When the LCL was operating they purchased two train engines to transport the cement in bulk. Still, there are railway tracks inside the factory premises. The cement produced then was of the British standard specification. At the time of its closure, the plant’s production capacity was 115,000 tons per annum.

When the production was suspended due to the war in 1990 the factory remained dilapidated over the years. Around 400 workers were given VRS in 2002.

However, the machine parts were stolen from 2010 (after the war ended in 2009) and only in 2015 was it discovered chunks of that massive machinery were removed and sold off as scrap.

Riyaz Salley who was the working director of Sri Lanka Cement Corporation had said that no approval was sought from the legal owners of the factory to remove the machinery.

There was also, a suggestion that the factory should be moved from that place due to environmental hazard when it was operating to the maximum from 1950 without any hassle.

In 2016, then Minister Bathiudeen and Northern MPs have forwarded several proposals on KCF revival. They suggested to the government to import clinker (cement raw material) if feasible, rather than quarrying Kankesanthurai limestone deposits due to possible environmental hazards to Kankesanthurai.

Bathiudeen assured the revived KCF process would be different, and would revive it with environment-friendly latest cement manufacturing technology”.

It was then that Korea’s AFKO Group GMEX had expressed interest in reopening the Kankesanthurai (KKS) cement plant funding USD450 million. 

Existence of limestone deposits in Kankesanthurai for cement production was a major incentive in establishing the factory in KKS. It is reported that the huge limestone deposits exceeding 80 million MT in the area is sufficient for the manufacturing of cement for another 100 years – even if they are extracted at a rate of 3,500 MT a day.

It became a struggle for Lanka Cement Companies’ as they failed to pay the agreed-upon retainers compatible with the workers’ salaries, many Tamil employees fell into debt and tragically, some even took their own lives.

Investigations reveal that this stock of iron had been sold to one Mohamed, Asthan, and Ekanayake and Rs 75 million had been realised as proceeds from the stock sold to Ekanayake.

Brokers were brought to sell off the remaining metal parts of the KKS cement factory – P. Wimalanathan, Officer in Charge of Jaffna Operation for LCL

Officer in charge of Jaffna Operation for LCL P. Wimalanathan is still waiting for his 33-month salary that has not been settled. He is seated in a small room monitoring and maintaining the EPF and ETF of the staff who come to see him. As the premises are under the military, only he has been given a permit to enter the office in the premises.

The LCL plant was four-times larger than the factory that was built in 1950. Wimalanathan said that on 10 April 2021, several officials from Colombo arrived at the KKS cement factory. The LCL new Chair, the Industrial Ministry secretary, and some brokers on the purchasing of the remaining machines at the factory had arrived with the Divisional Secretary of Thellipalai. They were intending to sell those remaining machinery based on the Cabinet approval. I have fought to get my salary first of all and then to restart the operation of the factory.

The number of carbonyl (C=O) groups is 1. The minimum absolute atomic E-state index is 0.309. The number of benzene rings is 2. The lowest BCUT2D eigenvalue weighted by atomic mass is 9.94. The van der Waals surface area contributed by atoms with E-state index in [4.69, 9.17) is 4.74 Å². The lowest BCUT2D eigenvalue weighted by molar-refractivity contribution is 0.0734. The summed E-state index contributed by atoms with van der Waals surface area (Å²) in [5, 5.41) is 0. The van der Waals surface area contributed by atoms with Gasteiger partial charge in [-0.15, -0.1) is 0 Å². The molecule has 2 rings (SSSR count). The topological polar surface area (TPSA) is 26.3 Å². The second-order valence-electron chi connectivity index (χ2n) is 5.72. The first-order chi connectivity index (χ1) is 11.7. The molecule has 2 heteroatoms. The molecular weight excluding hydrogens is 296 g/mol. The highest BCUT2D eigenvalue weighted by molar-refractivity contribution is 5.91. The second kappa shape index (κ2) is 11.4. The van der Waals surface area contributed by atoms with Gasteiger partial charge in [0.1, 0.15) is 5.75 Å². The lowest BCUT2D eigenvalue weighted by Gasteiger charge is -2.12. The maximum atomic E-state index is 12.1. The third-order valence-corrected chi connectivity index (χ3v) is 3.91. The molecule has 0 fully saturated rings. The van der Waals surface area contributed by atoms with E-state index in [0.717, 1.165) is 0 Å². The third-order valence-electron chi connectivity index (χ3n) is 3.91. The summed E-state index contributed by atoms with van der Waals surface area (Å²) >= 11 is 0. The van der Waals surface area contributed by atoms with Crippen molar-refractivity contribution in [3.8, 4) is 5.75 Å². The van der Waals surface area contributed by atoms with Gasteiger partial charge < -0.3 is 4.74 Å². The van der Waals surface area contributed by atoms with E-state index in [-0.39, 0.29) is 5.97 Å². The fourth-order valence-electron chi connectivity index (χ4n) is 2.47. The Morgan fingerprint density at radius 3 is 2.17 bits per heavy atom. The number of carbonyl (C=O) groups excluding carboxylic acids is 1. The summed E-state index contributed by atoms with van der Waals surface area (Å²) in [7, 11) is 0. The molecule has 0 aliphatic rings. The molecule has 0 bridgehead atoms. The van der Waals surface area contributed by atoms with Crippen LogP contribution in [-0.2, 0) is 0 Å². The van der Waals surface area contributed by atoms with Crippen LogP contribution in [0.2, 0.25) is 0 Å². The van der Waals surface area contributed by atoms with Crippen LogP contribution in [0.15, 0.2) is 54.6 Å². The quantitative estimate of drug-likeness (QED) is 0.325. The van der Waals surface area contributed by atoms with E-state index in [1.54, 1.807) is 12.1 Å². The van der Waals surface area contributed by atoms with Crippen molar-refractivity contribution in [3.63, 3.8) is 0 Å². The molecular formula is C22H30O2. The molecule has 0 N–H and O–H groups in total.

“I was appointed to clear those who needed EPF and ETF and we have settled workers after giving them only six months’ salary. The LCL appointed me to continue to sort out the EPF and ETF but my salary for 33 months has not been paid. But they have planned to sell the machinery and evacuate me from here.”

He also said that he has informed the brigadier of 515 Brigade about the plight of the workers and the factory. I have no idea of the value of the old factory machinery but the LCL machines can be used for more than 100 years, he added. He also said the office room rental of Rs 1,500 has not been paid for the last 33 months. 

During his recent visit to the factory, Wimalanathan was asked to leave the premises as he did not obtain an MoD permit, he told the Tamil media in Jaffna.

It’s the Govt’s discretion whether to restart production and not by LCL – Mahesh Alahapperuma, Chairman LCL

Chair LCL said LCL has a land of some 100 acres at the KKS. To sell the machines it is the Ministry and the Ceylon Cement Corporation that has a say. They have agreed to sell the parts of the machinery that are now scrap material. 

He also was of the view that machinery that was purchased in 1980s was outdated and could be replaced. He said there are four silos that are good at present

He said the need to sell that machinery was to ‘settle’ their shareholders. 

“Even now, there are investors to run the KKS cement factory but it’s not so easy. However, it’s in the interest of the Cement Corporation and the Ministry that matter”. As a subsidiary company, LCL can hold discussions with the shareholders whether to continue running the factory or else, but the Cement Corporation and the Ministry of Industry under Minister Wimal Weerawansa has to decide it.

“We have closed operations and have settled almost all our workers’ dues,” Alahappperuma added. 

On the probe on the theft of machinery, he said ‘I think the Presidential Commission has closed its investigations as no one was summoned so far. But I must say it is not officially said whether the Presidential Commission on the investigation is over or not.”

He added that the former Chairmen of the cement factory when the production was halted imported cement from Pakistan and repacked and sold at the KKS factory. There is one official who is now working for LCL and he says he is yet to pay his salary. Those are the former Chair’s officers and not appointed by me, he noted. 

There was no tenders called for to sell those machine parts by the LCL but the overall discussion was that since we are not in the share market being a PLC listed company in a meeting it was discussed to settle the shareholders’ payments by selling those remaining machinery as we have a liability.

“There were discussions to restart cement production but it’s a policy-based decision by the Government. I have no say in that.”

By Sulochana Ramiah Mohan | Published: 2:00 AM Apr 17 2021